The US Air Force has announced the first successful test detonation of the hypersonic AGM-183A Air-Launched Rapid Response Weapon’s warhead. The test, which happened “recently”, was carried out by the 780th Test Squadron of Eglin Air Force Base.
The 780th Test Squadron stated in a press release that the first-of-its-kind test collected data on the lethality of the “unique” weapon. According to David Spiker, the test’s manager for the 780th Test Squadron, the unique nature and shape of the ARRW’s warhead required “a lot of firsts for everyone involved”. These firsts include the “new and unorthodox” design and construction of the test arena, test procedures and equipment, data collection on warhead fragmentation and post-test data processing to ensure the accurate characterization of the warhead’s effects.
The squadron says that the successful design and execution of the test was facilitated by new tactical hardware capable of capturing hypersonic flight that was developed through new and improved test tools, technologies, and techniques. According to the USAF, the successful test places the 780th Test Squadron at the forefront of hypersonic weapon testing “long into the future”.
The Air Force announcement puts to rest much speculation on whether the ARRW would possess a warhead, or would simply rely on its hypersonic impact speed for effects on target. While an oddly specific environmental impact assessment of an upcoming ARRW test disclosed that the ARRW payload contained tungsten, it did not state the capacity in which it was present. However, the limited mention of “fragmentation” will mean that speculation will now shift focus towards the “unique” nature of the ARRW’s warhead.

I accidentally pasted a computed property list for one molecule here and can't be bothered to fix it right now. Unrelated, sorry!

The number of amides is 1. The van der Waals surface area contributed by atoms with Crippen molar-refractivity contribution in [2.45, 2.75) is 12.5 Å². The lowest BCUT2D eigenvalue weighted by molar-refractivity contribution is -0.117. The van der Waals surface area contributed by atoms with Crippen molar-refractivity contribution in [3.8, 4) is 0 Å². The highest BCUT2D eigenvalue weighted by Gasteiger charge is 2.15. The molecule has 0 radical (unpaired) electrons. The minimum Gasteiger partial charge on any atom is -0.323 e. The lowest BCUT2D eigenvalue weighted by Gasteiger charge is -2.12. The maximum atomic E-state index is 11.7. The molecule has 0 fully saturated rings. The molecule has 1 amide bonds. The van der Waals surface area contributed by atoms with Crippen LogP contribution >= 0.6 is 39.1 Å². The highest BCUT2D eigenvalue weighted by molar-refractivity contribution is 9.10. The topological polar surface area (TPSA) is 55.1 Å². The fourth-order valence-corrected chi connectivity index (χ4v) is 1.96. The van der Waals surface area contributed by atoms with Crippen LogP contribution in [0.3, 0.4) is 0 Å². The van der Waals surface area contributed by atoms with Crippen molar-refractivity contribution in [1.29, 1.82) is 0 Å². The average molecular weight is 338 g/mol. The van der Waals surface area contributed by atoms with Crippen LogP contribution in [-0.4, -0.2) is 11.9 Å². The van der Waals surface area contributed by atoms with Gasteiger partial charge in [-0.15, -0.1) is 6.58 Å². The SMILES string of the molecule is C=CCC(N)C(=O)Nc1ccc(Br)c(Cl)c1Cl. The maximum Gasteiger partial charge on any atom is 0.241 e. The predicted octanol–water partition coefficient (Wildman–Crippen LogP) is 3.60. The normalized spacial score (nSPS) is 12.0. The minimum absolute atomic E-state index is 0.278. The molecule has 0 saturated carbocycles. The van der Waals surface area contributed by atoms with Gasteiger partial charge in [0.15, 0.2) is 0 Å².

The announcement is also another break in the relative silence the program has progressed under following the departure of former Air Force acquisition chief Will Roper, who infamously claimed that the ARRW would make its first flight by the end of 2020. Asides from announcing the failure of an April 5 test that would have seen a test ARRW make its first powered flight, as well as the simulated launch of an ARRW at a target 600 nautical miles away during the Northern Edge 21 exercise in May, the USAF has been content with allowing the program to progress under the radar.